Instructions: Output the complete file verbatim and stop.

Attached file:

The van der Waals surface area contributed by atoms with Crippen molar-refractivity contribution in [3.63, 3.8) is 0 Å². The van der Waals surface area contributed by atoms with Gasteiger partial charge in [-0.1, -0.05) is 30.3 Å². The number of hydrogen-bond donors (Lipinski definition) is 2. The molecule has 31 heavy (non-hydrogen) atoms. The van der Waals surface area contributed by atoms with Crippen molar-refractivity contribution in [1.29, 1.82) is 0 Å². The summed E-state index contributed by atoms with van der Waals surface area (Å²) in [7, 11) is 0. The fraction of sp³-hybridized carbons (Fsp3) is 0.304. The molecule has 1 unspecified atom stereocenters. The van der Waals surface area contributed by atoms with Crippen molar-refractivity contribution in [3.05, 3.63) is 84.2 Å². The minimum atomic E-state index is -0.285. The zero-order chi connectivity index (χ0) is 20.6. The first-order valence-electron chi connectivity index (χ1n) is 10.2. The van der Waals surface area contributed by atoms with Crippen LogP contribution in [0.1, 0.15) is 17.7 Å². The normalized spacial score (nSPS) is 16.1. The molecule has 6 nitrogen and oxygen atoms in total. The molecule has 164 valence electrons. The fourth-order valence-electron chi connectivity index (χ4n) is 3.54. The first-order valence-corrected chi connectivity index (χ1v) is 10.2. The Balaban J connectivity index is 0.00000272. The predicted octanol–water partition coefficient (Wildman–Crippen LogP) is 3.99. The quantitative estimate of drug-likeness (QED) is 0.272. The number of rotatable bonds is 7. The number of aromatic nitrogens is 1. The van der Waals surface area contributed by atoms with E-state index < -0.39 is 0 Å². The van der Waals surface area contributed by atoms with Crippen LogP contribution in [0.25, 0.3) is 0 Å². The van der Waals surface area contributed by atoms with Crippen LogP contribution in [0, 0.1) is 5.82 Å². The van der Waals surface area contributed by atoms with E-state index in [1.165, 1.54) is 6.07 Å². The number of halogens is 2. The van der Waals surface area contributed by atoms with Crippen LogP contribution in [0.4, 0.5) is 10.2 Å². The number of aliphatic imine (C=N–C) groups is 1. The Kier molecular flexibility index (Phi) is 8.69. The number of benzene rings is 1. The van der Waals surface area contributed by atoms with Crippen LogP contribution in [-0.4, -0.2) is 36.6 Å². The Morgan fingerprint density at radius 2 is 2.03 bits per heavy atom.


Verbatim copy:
The van der Waals surface area contributed by atoms with Crippen molar-refractivity contribution in [3.63, 3.8) is 0 Å². The van der Waals surface area contributed by atoms with Gasteiger partial charge in [-0.1, -0.05) is 30.3 Å². The number of hydrogen-bond donors (Lipinski definition) is 2. The molecule has 31 heavy (non-hydrogen) atoms. The van der Waals surface area contributed by atoms with Crippen molar-refractivity contribution in [1.29, 1.82) is 0 Å². The summed E-state index contributed by atoms with van der Waals surface area (Å²) in [7, 11) is 0. The fraction of sp³-hybridized carbons (Fsp3) is 0.304. The molecule has 1 unspecified atom stereocenters. The van der Waals surface area contributed by atoms with Crippen molar-refractivity contribution in [3.05, 3.63) is 84.2 Å². The minimum atomic E-state index is -0.285. The zero-order chi connectivity index (χ0) is 20.6. The first-order valence-electron chi connectivity index (χ1n) is 10.2. The van der Waals surface area contributed by atoms with Crippen LogP contribution in [0.1, 0.15) is 17.7 Å². The normalized spacial score (nSPS) is 16.1. The molecule has 6 nitrogen and oxygen atoms in total. The molecule has 164 valence electrons. The fourth-order valence-electron chi connectivity index (χ4n) is 3.54. The first-order valence-corrected chi connectivity index (χ1v) is 10.2. The Balaban J connectivity index is 0.00000272. The predicted octanol–water partition coefficient (Wildman–Crippen LogP) is 3.99. The quantitative estimate of drug-likeness (QED) is 0.272. The number of rotatable bonds is 7. The number of aromatic nitrogens is 1. The van der Waals surface area contributed by atoms with E-state index < -0.39 is 0 Å². The van der Waals surface area contributed by atoms with Crippen LogP contribution in [0.25, 0.3) is 0 Å². The van der Waals surface area contributed by atoms with Crippen LogP contribution in [0, 0.1) is 5.82 Å². The van der Waals surface area contributed by atoms with E-state index in [1.165, 1.54) is 6.07 Å². The number of halogens is 2. The van der Waals surface area contributed by atoms with Crippen LogP contribution in [0.4, 0.5) is 10.2 Å². The number of aliphatic imine (C=N–C) groups is 1. The Kier molecular flexibility index (Phi) is 8.69. The number of benzene rings is 1. The van der Waals surface area contributed by atoms with Crippen LogP contribution in [-0.4, -0.2) is 36.6 Å². The Morgan fingerprint density at radius 2 is 2.03 bits per heavy atom.